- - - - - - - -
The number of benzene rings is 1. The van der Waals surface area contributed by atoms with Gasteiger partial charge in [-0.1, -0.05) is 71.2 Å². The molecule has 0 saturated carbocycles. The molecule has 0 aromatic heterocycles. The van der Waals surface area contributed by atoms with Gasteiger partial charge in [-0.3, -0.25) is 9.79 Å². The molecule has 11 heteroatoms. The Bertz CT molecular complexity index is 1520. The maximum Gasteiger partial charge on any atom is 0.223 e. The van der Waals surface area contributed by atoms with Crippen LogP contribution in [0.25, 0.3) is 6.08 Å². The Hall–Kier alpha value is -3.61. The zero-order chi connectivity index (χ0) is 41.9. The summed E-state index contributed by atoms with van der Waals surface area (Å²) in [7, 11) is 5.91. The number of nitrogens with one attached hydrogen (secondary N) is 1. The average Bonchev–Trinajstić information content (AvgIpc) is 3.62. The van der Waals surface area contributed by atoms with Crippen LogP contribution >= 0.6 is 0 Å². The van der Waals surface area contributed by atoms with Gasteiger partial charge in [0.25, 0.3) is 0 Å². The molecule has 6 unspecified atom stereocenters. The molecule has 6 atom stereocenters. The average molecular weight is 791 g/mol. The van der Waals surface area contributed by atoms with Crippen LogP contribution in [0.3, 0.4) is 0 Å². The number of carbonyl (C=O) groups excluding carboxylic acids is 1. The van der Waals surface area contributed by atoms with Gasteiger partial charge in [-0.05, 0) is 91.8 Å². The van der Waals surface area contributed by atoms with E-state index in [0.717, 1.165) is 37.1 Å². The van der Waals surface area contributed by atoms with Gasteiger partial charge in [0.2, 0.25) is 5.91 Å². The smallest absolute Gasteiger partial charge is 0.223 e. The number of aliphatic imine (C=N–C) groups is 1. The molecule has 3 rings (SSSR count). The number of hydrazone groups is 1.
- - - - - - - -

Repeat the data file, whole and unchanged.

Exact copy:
The number of benzene rings is 1. The van der Waals surface area contributed by atoms with Gasteiger partial charge in [-0.1, -0.05) is 71.2 Å². The molecule has 0 saturated carbocycles. The molecule has 0 aromatic heterocycles. The van der Waals surface area contributed by atoms with Gasteiger partial charge in [-0.3, -0.25) is 9.79 Å². The molecule has 11 heteroatoms. The Bertz CT molecular complexity index is 1520. The maximum Gasteiger partial charge on any atom is 0.223 e. The van der Waals surface area contributed by atoms with Crippen LogP contribution in [0.25, 0.3) is 6.08 Å². The Hall–Kier alpha value is -3.61. The zero-order chi connectivity index (χ0) is 41.9. The summed E-state index contributed by atoms with van der Waals surface area (Å²) in [7, 11) is 5.91. The number of nitrogens with one attached hydrogen (secondary N) is 1. The average Bonchev–Trinajstić information content (AvgIpc) is 3.62. The van der Waals surface area contributed by atoms with Crippen LogP contribution >= 0.6 is 0 Å². The van der Waals surface area contributed by atoms with Gasteiger partial charge in [0.25, 0.3) is 0 Å². The molecule has 6 unspecified atom stereocenters. The molecule has 6 atom stereocenters. The average molecular weight is 791 g/mol. The van der Waals surface area contributed by atoms with Crippen LogP contribution in [0.3, 0.4) is 0 Å². The number of carbonyl (C=O) groups excluding carboxylic acids is 1. The van der Waals surface area contributed by atoms with Gasteiger partial charge in [-0.05, 0) is 91.8 Å². The van der Waals surface area contributed by atoms with E-state index in [0.717, 1.165) is 37.1 Å². The van der Waals surface area contributed by atoms with Gasteiger partial charge in [0.2, 0.25) is 5.91 Å². The smallest absolute Gasteiger partial charge is 0.223 e. The number of aliphatic imine (C=N–C) groups is 1. The molecule has 3 rings (SSSR count). The number of hydrazone groups is 1.